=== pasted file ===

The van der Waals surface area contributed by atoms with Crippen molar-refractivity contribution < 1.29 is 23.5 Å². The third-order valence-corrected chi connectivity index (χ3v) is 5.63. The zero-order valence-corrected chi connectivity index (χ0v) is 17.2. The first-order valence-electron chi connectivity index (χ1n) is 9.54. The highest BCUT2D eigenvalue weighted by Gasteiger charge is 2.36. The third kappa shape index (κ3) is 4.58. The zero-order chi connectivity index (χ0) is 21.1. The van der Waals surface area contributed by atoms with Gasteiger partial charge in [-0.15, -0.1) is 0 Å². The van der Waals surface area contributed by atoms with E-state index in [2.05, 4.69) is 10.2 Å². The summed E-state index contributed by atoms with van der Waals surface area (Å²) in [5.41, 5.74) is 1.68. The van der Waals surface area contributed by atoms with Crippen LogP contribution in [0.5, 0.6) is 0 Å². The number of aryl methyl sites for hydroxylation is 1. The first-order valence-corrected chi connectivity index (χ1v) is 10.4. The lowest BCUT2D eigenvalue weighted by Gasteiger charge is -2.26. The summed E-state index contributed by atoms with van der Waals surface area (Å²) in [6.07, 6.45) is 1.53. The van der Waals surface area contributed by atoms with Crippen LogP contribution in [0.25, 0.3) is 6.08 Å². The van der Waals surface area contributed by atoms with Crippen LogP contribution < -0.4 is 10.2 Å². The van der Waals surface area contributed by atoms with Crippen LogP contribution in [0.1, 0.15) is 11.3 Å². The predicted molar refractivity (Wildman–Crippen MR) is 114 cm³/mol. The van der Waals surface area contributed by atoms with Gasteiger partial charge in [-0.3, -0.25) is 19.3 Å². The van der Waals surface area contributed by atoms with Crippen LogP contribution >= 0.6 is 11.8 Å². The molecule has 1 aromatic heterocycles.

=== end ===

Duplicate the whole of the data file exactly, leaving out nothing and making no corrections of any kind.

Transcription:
The van der Waals surface area contributed by atoms with Crippen molar-refractivity contribution < 1.29 is 23.5 Å². The third-order valence-corrected chi connectivity index (χ3v) is 5.63. The zero-order valence-corrected chi connectivity index (χ0v) is 17.2. The first-order valence-electron chi connectivity index (χ1n) is 9.54. The highest BCUT2D eigenvalue weighted by Gasteiger charge is 2.36. The third kappa shape index (κ3) is 4.58. The zero-order chi connectivity index (χ0) is 21.1. The van der Waals surface area contributed by atoms with Gasteiger partial charge in [-0.15, -0.1) is 0 Å². The van der Waals surface area contributed by atoms with E-state index in [2.05, 4.69) is 10.2 Å². The summed E-state index contributed by atoms with van der Waals surface area (Å²) in [5.41, 5.74) is 1.68. The van der Waals surface area contributed by atoms with Crippen LogP contribution in [0.5, 0.6) is 0 Å². The number of aryl methyl sites for hydroxylation is 1. The first-order valence-corrected chi connectivity index (χ1v) is 10.4. The lowest BCUT2D eigenvalue weighted by Gasteiger charge is -2.26. The summed E-state index contributed by atoms with van der Waals surface area (Å²) in [6.07, 6.45) is 1.53. The van der Waals surface area contributed by atoms with Crippen LogP contribution in [0.25, 0.3) is 6.08 Å². The van der Waals surface area contributed by atoms with Crippen LogP contribution < -0.4 is 10.2 Å². The van der Waals surface area contributed by atoms with Crippen LogP contribution in [0.1, 0.15) is 11.3 Å². The predicted molar refractivity (Wildman–Crippen MR) is 114 cm³/mol. The van der Waals surface area contributed by atoms with Gasteiger partial charge in [-0.3, -0.25) is 19.3 Å². The van der Waals surface area contributed by atoms with Crippen LogP contribution >= 0.6 is 11.8 Å². The molecule has 1 aromatic heterocycles.